Why unnecessary idling damages your car

Unnecessary idling can have a negative impact over time, here’s why…

When it comes to what is good and what is bad for your car, there are tonnes of myths out there. Some drivers believe that idling a car doesn’t use a lot of fuel and that it is better than restarting it.

According to Battery Centre, idling your car from time to time isn’t harmful to your car, however, unnecessary idling can have a negative impact over time. Here’s why…

Idling in cold weather harms your engine: Before the 1980s, car engines relied on carburetors to keep the engine going. Idling was essential to warm up the carburetor before driving. Today’s cars use electronic fuel injection systems that, together with more sophisticated engines, alternators and leading start/stop battery technology, make idling unnecessary. The best and fastest way to properly warm up your car’s engine is to start driving gently for the first few minutes.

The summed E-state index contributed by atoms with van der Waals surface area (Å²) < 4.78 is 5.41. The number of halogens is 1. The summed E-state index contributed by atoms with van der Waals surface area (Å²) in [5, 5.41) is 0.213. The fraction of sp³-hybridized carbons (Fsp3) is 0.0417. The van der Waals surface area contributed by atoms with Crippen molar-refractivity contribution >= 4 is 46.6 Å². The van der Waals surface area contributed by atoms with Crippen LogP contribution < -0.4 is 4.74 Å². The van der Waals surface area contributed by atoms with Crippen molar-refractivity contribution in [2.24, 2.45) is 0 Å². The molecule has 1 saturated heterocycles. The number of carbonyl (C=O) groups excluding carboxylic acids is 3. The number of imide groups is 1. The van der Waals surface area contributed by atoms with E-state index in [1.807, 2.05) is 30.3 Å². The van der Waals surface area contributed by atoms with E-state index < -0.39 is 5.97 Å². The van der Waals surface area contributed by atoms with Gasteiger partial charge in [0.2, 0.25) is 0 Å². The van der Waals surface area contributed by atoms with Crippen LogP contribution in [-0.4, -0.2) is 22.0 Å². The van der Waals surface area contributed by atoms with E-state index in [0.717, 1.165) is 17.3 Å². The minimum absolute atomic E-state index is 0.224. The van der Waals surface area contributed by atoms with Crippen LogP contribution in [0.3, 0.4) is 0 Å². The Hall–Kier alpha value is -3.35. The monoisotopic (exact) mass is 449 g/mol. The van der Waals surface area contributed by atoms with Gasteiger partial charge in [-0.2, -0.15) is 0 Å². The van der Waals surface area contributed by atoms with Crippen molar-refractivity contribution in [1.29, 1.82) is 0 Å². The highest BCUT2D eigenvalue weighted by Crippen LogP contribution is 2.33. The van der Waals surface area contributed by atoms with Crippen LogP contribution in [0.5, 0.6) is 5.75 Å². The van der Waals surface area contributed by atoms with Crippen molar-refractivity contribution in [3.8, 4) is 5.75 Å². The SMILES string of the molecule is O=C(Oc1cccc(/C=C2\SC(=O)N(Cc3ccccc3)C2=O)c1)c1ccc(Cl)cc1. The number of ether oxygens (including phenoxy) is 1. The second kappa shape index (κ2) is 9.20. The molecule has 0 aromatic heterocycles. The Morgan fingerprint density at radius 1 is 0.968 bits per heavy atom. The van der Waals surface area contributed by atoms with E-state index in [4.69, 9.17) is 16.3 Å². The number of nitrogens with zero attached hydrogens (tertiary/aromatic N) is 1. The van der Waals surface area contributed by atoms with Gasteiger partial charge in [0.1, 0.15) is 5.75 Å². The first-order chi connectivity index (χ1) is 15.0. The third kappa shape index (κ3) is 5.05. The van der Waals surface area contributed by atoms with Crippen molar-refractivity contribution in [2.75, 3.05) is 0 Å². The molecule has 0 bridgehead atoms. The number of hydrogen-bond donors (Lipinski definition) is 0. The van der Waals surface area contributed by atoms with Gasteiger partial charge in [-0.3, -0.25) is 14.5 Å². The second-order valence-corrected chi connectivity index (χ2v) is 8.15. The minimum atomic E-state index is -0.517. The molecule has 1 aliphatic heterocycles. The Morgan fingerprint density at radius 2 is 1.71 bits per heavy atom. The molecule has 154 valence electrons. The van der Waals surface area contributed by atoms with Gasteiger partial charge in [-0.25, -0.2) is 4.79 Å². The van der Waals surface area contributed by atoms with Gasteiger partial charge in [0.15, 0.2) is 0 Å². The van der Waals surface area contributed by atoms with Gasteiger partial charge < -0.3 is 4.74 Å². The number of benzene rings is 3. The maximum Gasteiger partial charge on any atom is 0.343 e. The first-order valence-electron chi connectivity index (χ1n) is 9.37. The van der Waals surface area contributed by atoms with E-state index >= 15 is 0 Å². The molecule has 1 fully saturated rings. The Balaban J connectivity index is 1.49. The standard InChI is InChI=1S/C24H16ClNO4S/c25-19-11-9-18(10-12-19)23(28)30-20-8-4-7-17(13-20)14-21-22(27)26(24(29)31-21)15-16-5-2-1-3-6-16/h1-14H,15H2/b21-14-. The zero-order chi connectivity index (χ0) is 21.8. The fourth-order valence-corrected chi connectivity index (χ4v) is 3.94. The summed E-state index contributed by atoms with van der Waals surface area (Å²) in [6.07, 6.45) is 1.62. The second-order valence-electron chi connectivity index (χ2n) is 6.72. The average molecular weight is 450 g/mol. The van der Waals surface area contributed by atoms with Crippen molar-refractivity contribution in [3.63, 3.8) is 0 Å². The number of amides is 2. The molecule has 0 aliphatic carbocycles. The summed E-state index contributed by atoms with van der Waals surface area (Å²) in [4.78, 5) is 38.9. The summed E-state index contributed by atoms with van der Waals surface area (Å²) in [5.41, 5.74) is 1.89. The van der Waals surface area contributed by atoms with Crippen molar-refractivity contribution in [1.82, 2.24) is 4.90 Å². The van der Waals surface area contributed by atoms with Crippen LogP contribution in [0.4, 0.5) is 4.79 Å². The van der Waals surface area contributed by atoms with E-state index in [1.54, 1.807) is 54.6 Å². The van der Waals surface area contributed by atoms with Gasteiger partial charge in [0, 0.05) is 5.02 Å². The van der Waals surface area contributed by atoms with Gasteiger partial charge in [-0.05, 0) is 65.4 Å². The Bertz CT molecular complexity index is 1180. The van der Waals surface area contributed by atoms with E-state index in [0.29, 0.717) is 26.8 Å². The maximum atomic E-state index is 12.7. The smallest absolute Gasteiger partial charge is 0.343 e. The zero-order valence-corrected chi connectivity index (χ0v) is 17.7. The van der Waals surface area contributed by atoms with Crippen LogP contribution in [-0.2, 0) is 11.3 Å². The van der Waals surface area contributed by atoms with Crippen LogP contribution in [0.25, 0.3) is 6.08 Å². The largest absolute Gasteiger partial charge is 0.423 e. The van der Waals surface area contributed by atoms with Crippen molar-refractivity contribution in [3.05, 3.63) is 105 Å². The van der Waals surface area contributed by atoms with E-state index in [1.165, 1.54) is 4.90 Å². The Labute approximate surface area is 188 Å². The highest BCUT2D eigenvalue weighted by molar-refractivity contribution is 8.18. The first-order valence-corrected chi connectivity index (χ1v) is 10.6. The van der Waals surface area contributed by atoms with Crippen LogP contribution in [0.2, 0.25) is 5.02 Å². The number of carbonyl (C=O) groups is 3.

2.      Idling wastes petrol: A common myth is that idling uses less fuel than starting your car. The truth is that 10 to 30 seconds of idling burns more fuel than restarting your car. For every two minutes you idle, you could have driven 1.5 kilometres. Save more fuel by turning off the engine whenever you’re going to stand still for more than 10 seconds. 

3.      Idling drains your battery: Your car battery powers all the electronics in your vehicle and needs to be recharged by the alternator. When your car is idling, the battery charges slower and takes more strain from electronics. Fortunately, Raylite batteries, exclusively available at Battery Centre, offer greater power reserves, faster recharge times and twice the lifecycle of standard car batteries. Get your battery checked for free at a Battery Centre near you to ensure you never run out of power.

4.      Idling burns up oil: The moment you start your car, engine oil gets circulated and used. Idling for long periods will therefore use more oil and you’ll need to refill your oil more often.

5.      Idling causes engine damage: While idling, the fuel in your car is only partially burned. Long periods of idling can produce a build-up of fuel residue and cause engine damage. Keep in mind that fuel is also an excellent thinner and cleaner, which means it can also wash away oil that keeps the engine components lubricated.

There are more than 12 million registered vehicles in South Africa, and if everyone cut down on unnecessary idling, we would significantly reduce pollution. Idling is history, the future of driving is start/stop.